By Staff Writer

President Cyril Ramaphosa’s rise to the nations’ highest office has always been shrouded in controversy, especially where money is concerned.
Even as he battles the farmgate, his worst scandal yet, the president does so with one hand and fends off others with another. His links to the Swiss-based mining multinational Glencore are a past back to haunt him.
Two weeks ago, Glencore pleaded guilty and agreed to pay $1.2 billion (R19 bn) in fines and penalties for corrupt practices in dealing with foreign governments. The admissions have revived Ramaphosa’s links with the company and several allegations levelled against him in this regard have resurfaced.
In June last year, for 10 days, the Commission of Inquiry into State Capture or the Zondo Commission listened to Glencore CEO Clinton Ephron’s response to allegation made by former Eskom CEOs Brian Molefe and Matshela Koko.
Their allegations stem from questions surrounding Glencore’s sale of the Optimum coal mine, which supplied coal to Eskom’s Hendrina power station, to the Gupta-owned Tegeta Exploration and Resources in 2016.
This was after the mine, owned by Optimum Coal Holdings, which was 67% owned by Glencore, was into business rescue when Eskom under Molefe scrapped its long-term contract to supply Eskom with coal. At the same time, Eskom levied a R2.1-billion penalty for the mine’s apparent failure to meet its coal quality specifications.
Now, in the light of Glencore admission to bribery, Koko said he was consulting lawyers about igniting fresh investigations into Ramaphosa-linked Glencore and its dirty deals at the power utility.
Ramaphosa, who was then head of government business and overseeing Eskom, was also chair of Glencore at the same time.
He has been widely accused of facilitating deals for Glencore at the expense of Eskom and the taxpayer.
Koko has also raised several red flags about Glencore’s dealings with the parastatal. He accused the Zondo Commission of shrugging off his testimony. He said the findings in the US were proof that the Zondo Commission was flawed. “I have always held the view that Glencore is not an honest company.
In 2019, then DA leader Mmusi Maimane accused Ramaphosa of conflict of interest and of misleading his own cabinet and in doing so breached the Executive Code of Ethics.
In the lead up to Cyril Ramaphosa’s election as ANC President, Bosasa CEO Gavin Watson gave a R500,000 “donation” to Ramaphosa’s campaign. Once Ramaphosa was elected, his son, Andile, earned at least R2 million from Bosasa for “strategic and financial advisory services” – emanating from a contractual agreement the president told Parliament he had seen.
It later emerged that was not true and Ramaphosa apologised saying he had been misinformed.
It is this scandal that brought Ramaphosa and suspended Public Protector Busisiwe Mkhwebane into direct collusion.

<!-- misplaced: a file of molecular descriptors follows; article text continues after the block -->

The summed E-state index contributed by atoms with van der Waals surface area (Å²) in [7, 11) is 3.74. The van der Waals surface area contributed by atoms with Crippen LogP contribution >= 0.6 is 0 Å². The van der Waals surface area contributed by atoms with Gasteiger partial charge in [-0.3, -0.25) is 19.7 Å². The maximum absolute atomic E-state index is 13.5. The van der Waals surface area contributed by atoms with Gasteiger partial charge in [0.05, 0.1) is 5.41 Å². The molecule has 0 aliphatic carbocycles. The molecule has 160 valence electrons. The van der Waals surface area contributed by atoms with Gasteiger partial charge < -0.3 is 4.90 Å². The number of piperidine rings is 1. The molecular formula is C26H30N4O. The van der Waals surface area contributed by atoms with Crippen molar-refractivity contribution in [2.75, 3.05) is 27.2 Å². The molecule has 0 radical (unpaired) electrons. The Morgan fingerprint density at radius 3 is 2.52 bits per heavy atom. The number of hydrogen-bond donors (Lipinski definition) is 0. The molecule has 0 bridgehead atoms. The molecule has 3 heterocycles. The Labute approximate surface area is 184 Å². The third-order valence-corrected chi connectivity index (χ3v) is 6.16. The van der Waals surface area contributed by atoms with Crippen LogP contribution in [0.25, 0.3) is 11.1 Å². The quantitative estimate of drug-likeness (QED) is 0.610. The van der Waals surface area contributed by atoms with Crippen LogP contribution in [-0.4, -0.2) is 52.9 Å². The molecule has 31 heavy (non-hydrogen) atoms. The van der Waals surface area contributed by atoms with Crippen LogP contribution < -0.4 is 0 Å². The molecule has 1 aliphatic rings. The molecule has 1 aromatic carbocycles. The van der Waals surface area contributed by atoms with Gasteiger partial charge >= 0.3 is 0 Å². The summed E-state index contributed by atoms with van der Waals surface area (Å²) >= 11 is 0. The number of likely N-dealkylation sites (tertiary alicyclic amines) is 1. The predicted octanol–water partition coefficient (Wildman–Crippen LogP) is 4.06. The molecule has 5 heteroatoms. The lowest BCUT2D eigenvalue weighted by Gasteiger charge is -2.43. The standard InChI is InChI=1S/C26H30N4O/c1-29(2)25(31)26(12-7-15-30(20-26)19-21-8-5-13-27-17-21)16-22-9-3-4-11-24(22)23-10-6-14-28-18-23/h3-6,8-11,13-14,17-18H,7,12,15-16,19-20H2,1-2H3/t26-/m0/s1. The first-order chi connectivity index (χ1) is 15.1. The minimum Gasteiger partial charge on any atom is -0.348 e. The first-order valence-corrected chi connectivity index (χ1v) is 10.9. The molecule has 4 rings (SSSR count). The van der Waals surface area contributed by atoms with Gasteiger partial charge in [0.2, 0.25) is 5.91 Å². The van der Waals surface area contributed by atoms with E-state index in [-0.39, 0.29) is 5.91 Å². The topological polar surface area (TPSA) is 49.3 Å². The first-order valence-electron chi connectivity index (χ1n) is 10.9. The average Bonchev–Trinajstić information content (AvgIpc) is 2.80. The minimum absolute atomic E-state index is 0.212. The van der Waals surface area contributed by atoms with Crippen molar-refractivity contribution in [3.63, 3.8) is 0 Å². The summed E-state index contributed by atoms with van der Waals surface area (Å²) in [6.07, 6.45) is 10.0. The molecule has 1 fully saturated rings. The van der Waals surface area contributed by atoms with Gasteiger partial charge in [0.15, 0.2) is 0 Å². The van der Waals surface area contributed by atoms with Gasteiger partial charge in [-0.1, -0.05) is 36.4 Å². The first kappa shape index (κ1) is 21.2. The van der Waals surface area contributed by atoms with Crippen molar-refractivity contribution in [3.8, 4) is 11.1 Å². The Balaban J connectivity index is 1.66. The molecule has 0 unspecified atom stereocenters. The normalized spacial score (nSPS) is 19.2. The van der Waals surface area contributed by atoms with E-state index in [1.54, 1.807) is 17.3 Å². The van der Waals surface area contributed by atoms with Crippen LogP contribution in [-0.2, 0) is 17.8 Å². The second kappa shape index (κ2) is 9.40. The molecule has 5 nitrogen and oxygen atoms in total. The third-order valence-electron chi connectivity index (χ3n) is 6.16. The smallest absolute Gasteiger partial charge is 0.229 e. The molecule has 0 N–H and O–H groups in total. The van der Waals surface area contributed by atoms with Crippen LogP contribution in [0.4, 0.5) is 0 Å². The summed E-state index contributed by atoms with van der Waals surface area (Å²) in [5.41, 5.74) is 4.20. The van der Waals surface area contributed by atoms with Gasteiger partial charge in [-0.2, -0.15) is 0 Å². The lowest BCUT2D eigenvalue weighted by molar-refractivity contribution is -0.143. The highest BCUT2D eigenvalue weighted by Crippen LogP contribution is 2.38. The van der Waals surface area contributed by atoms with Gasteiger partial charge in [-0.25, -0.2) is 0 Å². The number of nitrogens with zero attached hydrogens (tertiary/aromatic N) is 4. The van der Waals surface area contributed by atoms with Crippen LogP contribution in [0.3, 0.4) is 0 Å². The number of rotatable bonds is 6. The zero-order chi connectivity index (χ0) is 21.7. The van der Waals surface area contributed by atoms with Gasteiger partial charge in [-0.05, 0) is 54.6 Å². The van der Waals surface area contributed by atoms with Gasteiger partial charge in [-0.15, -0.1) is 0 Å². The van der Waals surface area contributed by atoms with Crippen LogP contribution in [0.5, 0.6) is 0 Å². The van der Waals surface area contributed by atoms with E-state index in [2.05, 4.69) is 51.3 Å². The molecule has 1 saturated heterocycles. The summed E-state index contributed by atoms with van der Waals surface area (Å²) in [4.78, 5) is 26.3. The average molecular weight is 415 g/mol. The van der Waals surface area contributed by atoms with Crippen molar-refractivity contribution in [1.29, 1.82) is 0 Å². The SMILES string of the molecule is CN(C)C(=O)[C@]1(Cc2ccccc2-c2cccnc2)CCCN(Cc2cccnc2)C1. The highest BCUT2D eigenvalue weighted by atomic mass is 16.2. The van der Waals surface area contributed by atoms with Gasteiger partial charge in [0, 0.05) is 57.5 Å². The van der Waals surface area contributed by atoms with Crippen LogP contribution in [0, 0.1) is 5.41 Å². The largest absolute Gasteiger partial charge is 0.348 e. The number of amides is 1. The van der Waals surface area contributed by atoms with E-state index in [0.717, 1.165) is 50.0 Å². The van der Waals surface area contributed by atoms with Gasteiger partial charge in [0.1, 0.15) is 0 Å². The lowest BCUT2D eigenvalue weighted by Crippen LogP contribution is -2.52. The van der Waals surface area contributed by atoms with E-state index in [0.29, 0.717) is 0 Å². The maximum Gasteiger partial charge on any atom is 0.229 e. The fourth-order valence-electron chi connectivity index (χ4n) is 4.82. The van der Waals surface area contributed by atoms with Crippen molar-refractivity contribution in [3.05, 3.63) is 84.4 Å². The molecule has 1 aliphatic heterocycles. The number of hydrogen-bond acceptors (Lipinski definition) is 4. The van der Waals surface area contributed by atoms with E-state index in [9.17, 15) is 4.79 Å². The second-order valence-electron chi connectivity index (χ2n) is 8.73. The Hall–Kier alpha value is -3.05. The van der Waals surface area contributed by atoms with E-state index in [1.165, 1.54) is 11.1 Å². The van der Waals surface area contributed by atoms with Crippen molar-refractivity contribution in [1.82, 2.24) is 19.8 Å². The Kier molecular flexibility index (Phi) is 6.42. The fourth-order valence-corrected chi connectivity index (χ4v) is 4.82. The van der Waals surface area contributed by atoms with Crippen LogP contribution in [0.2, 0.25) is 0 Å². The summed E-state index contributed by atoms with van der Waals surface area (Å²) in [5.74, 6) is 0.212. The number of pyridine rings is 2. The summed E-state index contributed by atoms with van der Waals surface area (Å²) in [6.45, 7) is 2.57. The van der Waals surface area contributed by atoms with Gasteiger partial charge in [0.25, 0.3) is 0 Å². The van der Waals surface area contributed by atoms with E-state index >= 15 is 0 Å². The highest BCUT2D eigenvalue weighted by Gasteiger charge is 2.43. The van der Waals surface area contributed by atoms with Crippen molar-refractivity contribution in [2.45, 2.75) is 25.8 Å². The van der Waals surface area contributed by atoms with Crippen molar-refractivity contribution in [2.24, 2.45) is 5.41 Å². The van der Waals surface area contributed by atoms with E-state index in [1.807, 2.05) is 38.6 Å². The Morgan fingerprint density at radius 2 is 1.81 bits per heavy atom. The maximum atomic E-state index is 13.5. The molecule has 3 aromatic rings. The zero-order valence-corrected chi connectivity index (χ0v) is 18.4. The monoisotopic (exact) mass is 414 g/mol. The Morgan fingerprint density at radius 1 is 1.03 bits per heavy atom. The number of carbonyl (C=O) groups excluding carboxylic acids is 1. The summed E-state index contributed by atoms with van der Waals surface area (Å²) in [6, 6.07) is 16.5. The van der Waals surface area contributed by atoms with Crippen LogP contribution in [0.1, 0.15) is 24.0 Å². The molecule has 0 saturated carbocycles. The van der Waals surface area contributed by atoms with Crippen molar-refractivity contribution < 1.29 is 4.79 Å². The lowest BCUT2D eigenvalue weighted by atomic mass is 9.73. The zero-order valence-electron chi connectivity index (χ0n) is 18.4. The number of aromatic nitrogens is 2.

When she took up the investigations, Mkhwebane was accused of bias and was said to have become a participant in a fight-back by allies of former President Zuma.
This investigation by Mkhwebane led the President to request that bank statements lodged by the public protector in the Pretoria high court be sealed from public access. These accounts were relating to donations made to President Cyril Ramaphosa’s CR17 campaign.
Midday 15 August 2012, at the time, a member of the ANC’s national executive committee, a Lonmin shareholder and a non-executive board member, president Ramaphosa sent an email to the Lonmin mining bosses with these words:
“The terrible events that have unfolded cannot be described as a labour dispute. They are plainly dastardly criminal and must be characterised as such. In line with this characterisation, there needs to be concomitant action to address this situation.
“You are absolutely correct in insisting that the Minister and indeed all government officials need to understand that we are essentially dealing with a criminal act. I have said as much to the Minister of Safety and Security.”
A day after he sent that email, 34 mineworkers were gunned down in Marikana, in the North West, in what became known as the Marikana Massacre.
A later, a commission of inquiry chaired by Judge Ian Farlam, better known as the Marikana Commission, exonerates all key political figures accused of having a hand in the events including Ramaphosa.
In 2012, Ramaphosa’s wealth captured the nation’s news agenda.
As a designate deputy president of the ANC and designated number two in the country, he failed to declare his business interest to the ANC. He was let off the hook for the moment as he was not asked to serve in government yet.
Even at that time, Ramaphosa held a sizeable wealth portfolio. A glance at the holdings of Shanduka, in which the Ramaphosa Family Trust owns 30%, reveals a large and diverse range of interests across almost every sector.
In the financial sector, these include holdings of 1.2% in Standard Bank, where Mr Ramaphosa is also a director, 7.8% in Alexander Forbes and 1.5% in the Liberty Group.
Shanduka also owns part of Bidvest and has interests in the telecom sector in South Africa and Nigeria. It also has a 32.7% interest in a cellphone tower building operation in Nigeria — Helios Towers — and 12.5% in Seacom, which constructs undersea cables. Today, that wealth is estimated at R7, 5 billion.

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